• Major infections: Septic shock
  • Anaphylaxis: Anaphylactic shock
  • Poisoning: Cytotoxic shock
classification of shock
Classification of shock
  • Hypovolemic Shock:
    • haemorrhagic
    • non haemorrhagic
  • Other causes of shock
    • Cardiogenic Shock
    • Septic Shock
    • Neurogenic Shock
    • Anaphylactic Shock
the following photograph depicts
The following photograph depicts?
  • The first world war
  • Charge of the light brigade: Crimean War
  • Battle of Gettysburg; American Civil War
  • Battle of Waterloo
  • Russian Civil War
slide14

Oxygenated arterial blood

Body tissues

Fixed oxygen demand

Constant oxygen extraction

Venous blood

Venous oxygen saturation provides a good estimate of oxygen supply-demand balance in patients with shock

slide15

Cardiac output

  • Haemoglobin content
  • Haemoglobin saturation
  • Metabolic status
  • Temperature: sepsis
  • Hormonal status

Oxygen supply

Oxygen demand

  • Metabolic acidosis
  • Lactate production
  • Low venous saturation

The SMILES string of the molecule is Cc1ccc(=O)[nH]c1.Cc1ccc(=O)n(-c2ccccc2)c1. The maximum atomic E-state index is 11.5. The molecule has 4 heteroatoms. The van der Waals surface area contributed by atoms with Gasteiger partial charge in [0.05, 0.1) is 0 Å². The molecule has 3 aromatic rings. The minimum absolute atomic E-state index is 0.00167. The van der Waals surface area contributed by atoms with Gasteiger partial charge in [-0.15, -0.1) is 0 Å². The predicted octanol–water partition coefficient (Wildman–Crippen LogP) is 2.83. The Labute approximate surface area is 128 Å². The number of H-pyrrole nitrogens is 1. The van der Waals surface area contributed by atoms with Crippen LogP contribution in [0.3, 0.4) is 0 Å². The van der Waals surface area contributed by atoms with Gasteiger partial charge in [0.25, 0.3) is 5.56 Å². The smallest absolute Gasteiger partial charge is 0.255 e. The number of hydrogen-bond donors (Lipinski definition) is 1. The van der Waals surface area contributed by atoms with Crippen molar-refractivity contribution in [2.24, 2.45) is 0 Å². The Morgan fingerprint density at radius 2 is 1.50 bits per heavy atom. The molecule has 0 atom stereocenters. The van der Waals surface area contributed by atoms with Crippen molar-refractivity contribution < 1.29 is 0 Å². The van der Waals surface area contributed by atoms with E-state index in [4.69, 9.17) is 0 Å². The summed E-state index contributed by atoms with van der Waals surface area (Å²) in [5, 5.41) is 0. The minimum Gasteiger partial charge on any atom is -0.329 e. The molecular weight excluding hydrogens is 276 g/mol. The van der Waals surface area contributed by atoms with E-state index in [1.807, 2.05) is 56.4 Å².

classical features of shock
Classical features of shock
  • Tachycardia
  • Tacypnoea
  • Impaired tissue blood flow
    • Capillary fill time
    • Cold peripheries?
  • Low blood pressure
  • Reduced UOP: <0.5ml/kg/hr
  • Increased serum [lactate]
  • Low venous saturation …….<70%
signs of acute haemorrhagic shock

% Blood loss

Clinical Signs

< 15

Slightly increased heart rate, local swelling, bleeding

15-30

Increased heart rate, increased diastolic blood pressure, prolonged capillary refill

30-50

Above findings plus: hypotension, confusion, acidosis, decreased urine output

> 50

Refractory hypotension, refractory acidosis, death

Signs of acute haemorrhagic shock
haemorrhage and blood pressure
Haemorrhage and blood pressure

Blood pressure = CO * Vascular resistance

slide20

CO, MAP and SvO2

Hypovolaemic shock in an animal model of shock

typical changes in blood gases

Metabolic acidosis

Typical changes in blood gases
  • pH: 7.19
  • PCO2: 3.1KPa
  • PO2: 28KPa
  • HCO3-: 12.3mmol.l-1
  • BE: -14.3mmol.l-1
  • Lactate: 5.6mmol.l-1

Arterial oxygen saturation: 99-100%

Venous oxygen saturation: 55%

sympathetic response to trauma shock

Post ganglionic sympathetic fibres: Norepinephrine (A diffuse response)

Adrenals: Predominantly adrenaline

Reuptake : MAO

Local metabolism : Catechol-O-methyl-transferase

normetepinephrine

metepinephrine

Systemic splillover

Sympathetic response to trauma & shock